Jul 13 0905 Radix ISS, LEO Tech 9867NW? S43548 399 x 407 x 51.6
Jul 13 1235 TEMPEST-D ) ISS, LEO Sci 9867NX? S43549 399 x 407 x 51.6
CubeRRT ) Tech 9867NY? S43550 399 x 407 x 51.6
Jul 13 1420 RadSat-g ) ISS, LEO Tech 9867NZ? S43551 399 x 407 x 51.6
Equisat ) Tech 9867PA? S43552 399 x 407 x 51.6
MemSat ) Tech 9867PB? S43553 399 x 407 x 51.6
Endurosat One ) Comms 9867PC? S43554 399 x 407 x 51.6
Jul 16? Lemur-2-TomHenderson ) OA-9, LEO Com/Met 46C S43556 477 x 489 x 51.6
Lemur-2-Yuasa ) Com/Met 46D S43557 477 x 489 x 51.6
Jul 16? Lemur-2-Alexander ) OA-9, LEO Com/Met 46E S43558 477 x 489 x 51.6
Lemur-2-Vu ) Com/Met 46F S43559 477 x 489 x 51.6
Jul 16? Aerocube-12A ) OA-9, LEO Tech 46G S43560 477 x 489 x 51.6
Aerocube-12B ) Tech 46H S43561 477 x 489 x 51.6
Jul 22 0550 Telstar 19V Falcon 9 FT Canaveral SLC40 Comms 59A S43562 243 x 17862 x 27.0
Jul 25 1125 GalileoSat-23 ) Ariane 5ES Kourou ELA3 Navigation 60A S43564 22896 x 22929 x 56.3
GalileoSat-24 ) Navigation 60B S43565 22902 x 22918 x 56.3
GalileoSat-25 ) Navigation 60C S43566 22908 x 22948 x 56.2
GalileoSat-26 ) Navigation 60D S43567 22899 x 22925 x 56.3
Jul 25 1139 Iridium SV154 Falcon 9 FT Vandenberg SLC4E Comms 61F S43574 608 x 623 x 86.7
Iridium SV155 Comms 61E S43573 608 x 623 x 86.7
Iridium SV156 Comms 61H S43576 608 x 623 x 86.7
Iridium SV158 Comms 61C S43571 607 x 623 x 86.7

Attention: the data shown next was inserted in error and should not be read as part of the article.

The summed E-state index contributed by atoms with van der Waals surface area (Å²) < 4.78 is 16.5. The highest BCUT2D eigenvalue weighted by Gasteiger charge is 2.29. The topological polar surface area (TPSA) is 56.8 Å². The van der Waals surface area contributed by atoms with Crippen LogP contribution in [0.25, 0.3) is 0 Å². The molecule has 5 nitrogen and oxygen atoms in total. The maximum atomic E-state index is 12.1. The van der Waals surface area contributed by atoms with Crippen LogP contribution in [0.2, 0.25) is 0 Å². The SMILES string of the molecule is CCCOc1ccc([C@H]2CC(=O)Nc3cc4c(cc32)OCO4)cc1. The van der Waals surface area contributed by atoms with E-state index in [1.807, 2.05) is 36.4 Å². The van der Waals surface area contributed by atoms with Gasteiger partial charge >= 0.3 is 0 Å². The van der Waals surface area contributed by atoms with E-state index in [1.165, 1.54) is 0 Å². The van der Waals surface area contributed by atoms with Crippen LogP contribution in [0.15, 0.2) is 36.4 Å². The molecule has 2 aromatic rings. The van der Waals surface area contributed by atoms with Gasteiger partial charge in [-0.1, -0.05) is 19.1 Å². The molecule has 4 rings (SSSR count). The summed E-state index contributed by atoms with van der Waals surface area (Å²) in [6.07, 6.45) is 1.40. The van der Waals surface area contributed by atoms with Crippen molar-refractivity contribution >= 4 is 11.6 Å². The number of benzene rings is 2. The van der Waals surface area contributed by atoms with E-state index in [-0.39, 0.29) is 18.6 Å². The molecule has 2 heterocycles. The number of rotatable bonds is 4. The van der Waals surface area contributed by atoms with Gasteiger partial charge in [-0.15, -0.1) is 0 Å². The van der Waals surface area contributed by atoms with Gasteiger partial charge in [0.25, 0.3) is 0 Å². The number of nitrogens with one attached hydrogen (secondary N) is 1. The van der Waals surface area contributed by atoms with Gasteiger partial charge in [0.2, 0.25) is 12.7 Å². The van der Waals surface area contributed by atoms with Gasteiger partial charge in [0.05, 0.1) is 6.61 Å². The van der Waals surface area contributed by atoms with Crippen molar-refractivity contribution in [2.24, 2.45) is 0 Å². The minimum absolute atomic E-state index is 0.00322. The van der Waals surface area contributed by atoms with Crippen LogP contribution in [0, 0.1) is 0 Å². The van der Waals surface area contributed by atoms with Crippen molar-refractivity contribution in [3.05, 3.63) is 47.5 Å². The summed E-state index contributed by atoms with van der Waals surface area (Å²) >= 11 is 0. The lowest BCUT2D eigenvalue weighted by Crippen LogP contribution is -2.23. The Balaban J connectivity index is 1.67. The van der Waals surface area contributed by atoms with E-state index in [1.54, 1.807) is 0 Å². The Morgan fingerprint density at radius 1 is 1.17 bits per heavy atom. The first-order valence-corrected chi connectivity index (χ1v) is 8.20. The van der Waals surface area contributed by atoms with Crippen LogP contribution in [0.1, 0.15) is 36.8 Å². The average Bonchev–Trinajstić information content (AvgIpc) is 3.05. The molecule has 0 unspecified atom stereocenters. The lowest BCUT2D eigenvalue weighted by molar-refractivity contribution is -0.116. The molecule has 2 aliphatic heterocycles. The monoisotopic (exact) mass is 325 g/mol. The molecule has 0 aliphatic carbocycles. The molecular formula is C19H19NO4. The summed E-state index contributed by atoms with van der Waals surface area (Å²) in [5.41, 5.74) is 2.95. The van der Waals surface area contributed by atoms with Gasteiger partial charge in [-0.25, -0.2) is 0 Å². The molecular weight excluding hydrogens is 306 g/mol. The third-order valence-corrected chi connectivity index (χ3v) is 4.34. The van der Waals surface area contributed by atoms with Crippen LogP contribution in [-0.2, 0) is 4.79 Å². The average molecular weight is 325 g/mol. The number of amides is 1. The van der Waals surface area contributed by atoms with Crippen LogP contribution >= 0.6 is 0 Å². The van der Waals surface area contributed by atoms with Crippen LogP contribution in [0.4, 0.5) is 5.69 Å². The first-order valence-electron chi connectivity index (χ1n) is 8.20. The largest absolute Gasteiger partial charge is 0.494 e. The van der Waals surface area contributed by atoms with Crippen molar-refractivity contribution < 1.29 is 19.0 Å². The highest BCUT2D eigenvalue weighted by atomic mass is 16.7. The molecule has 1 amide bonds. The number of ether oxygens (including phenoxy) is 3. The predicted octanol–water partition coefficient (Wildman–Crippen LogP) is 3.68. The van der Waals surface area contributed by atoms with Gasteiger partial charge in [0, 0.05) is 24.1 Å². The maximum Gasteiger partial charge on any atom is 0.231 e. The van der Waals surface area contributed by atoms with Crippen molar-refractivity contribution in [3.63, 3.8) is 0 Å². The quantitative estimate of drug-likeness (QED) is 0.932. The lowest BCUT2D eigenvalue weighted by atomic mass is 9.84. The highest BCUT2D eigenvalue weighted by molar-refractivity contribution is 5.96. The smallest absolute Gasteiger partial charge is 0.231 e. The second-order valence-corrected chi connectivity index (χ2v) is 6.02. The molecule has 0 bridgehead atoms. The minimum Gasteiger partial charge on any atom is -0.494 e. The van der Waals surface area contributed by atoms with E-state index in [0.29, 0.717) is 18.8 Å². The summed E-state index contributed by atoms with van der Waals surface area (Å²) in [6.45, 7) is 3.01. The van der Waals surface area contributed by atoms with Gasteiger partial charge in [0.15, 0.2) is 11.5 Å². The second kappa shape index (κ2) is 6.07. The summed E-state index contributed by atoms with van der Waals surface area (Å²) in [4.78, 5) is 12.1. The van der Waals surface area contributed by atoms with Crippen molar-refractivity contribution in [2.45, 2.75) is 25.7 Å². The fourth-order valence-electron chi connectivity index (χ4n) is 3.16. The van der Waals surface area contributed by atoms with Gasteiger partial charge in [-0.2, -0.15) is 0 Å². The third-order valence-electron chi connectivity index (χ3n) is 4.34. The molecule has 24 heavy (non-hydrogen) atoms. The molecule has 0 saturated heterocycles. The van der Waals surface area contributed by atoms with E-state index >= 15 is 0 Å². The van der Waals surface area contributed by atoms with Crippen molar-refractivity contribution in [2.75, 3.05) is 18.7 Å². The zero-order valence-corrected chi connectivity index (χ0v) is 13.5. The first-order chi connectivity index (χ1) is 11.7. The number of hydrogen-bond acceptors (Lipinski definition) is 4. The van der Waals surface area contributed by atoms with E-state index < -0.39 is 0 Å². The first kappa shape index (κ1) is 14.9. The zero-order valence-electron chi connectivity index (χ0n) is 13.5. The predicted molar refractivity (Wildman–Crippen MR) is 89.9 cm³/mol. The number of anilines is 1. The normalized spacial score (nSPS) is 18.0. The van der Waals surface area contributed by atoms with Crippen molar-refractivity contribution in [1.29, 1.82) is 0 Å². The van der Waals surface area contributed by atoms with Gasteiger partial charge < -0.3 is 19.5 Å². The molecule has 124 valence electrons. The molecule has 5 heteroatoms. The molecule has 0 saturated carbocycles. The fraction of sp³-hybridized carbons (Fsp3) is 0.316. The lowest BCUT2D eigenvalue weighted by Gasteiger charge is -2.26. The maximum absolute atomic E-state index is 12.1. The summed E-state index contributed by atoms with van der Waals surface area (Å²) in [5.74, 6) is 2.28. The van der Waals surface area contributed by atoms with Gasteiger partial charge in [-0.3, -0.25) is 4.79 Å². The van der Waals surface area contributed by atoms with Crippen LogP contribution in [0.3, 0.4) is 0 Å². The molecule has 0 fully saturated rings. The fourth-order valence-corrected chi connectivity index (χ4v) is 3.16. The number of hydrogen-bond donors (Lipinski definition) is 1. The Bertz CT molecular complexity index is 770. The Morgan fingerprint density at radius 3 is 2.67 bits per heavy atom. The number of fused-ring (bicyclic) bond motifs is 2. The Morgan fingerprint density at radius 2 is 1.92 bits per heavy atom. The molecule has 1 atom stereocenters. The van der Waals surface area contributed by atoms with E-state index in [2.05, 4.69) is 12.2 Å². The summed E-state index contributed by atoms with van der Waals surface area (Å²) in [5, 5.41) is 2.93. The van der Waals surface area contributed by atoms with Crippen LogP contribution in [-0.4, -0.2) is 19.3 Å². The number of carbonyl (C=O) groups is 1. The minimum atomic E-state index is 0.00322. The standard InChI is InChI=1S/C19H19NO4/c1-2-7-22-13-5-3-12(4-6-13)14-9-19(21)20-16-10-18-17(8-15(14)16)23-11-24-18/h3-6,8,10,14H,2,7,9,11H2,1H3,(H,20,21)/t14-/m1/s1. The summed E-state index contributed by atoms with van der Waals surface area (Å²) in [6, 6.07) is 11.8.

Iridium SV159 Comms 61K S43578 608 x 623 x 86.7
Iridium SV160 Comms 61A S43569 607 x 623 x 86.7
Iridium SV163 Comms 61G S43575 607 x 623 x 86.7
Iridium SV164 Comms 61J S43577 607 x 623 x 86.7
Iridium SV165 Comms 61D S43572 607 x 623 x 86.7
Iridium SV166 Comms 61B S43570 608 x 623 x 86.7
Jul 29 0140 Beidou DW33 ) Chang Zheng 3B/YZ1 Xichang LC3 Navigation 62A S43581 21530 x 21897 x 55.0
Beidou DW34 ) Navigation 62B S43582 21520 x 22194 x 55.0
Jul 31 0300 Gao Fen 11 Chang Zheng 4B Taiyuan LC9 Imaging 63A S43585 247 x 693 x 97.4
Aug 7 0518 Merah Putih Falcon 9 FT Canaveral SLC40 Comms 64A S43587 182 x 29470 x 27.0
Aug 10 0945 Bhutan-1 ) ISS, LEO Tech 9867PC S43589? 398 x 409 x 51.6
UiTMSAT-1 ) Tech 9867PD S43590? 398 x 409 x 51.6
Maya-1 ) Tech 9867PE S43591? 398 x 409 x 51.6
Aug 12 0731 Parker Solar Probe Delta 4H/Star48BV Canaveral SLC37B Astron 65A S43592 617 x-18602 x 33.0
Aug 15 1643 Tanyusha-YuZGU-3 ISS, LEO Tech 9867PF S43595? 402 x 406 x 51.6
Aug 15 1645 Tanyusha-YuZGU-4 ISS, LEO Tech 9867PG S43596? 401 x 408 x 51.6
Aug 15 1651 SiriusSat-1 ISS, LEO Tech 9867PH S43597? 402 x 407 x 51.6
Aug 15 1656 SiriusSat-2 ISS, LEO Tech 9867PJ S43598? 401 x 408 x 51.6

Table of Recent Suborbital Launches

The suborbital launches table includes known flights above 80 km.

Astra Space launched a suborbital test vehicle, Rocket 1, from Kodiak spaceport in Alaska at 2200 UTC Jul 20.
However, the vehicle reportedly had a malfunction, and is presumed not to have reached space.
The Jul 31 Minuteman launch was destroyed 4 min after launch, by which time it would have been several
hundred km high.

Date UT Payload/Flt Name Launch Vehicle Site Mission Apogee/km Target

Jul 18 1511 New Shepard CC2.0 New Shepard West Texas Abort test 119 West Texas
Jul 23 0600 MICRO-X Black Brant 9 White Sands XR Astron 270 White Sands
Jul 31 1138 GT225GM Minuteman 3 Vandenberg Test 200? Destroyed, fell in Pacific
Aug 14 1013 Rocksat-X 8 Terrier Imp.Mal. Wallops Island Education 158 Atlantic Ocean

| Jonathan McDowell | |
| Somerville MA 02143 | inter : planet4589 at gmail |
| USA | twitter: @planet4589 |

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UBB Owner & Administrator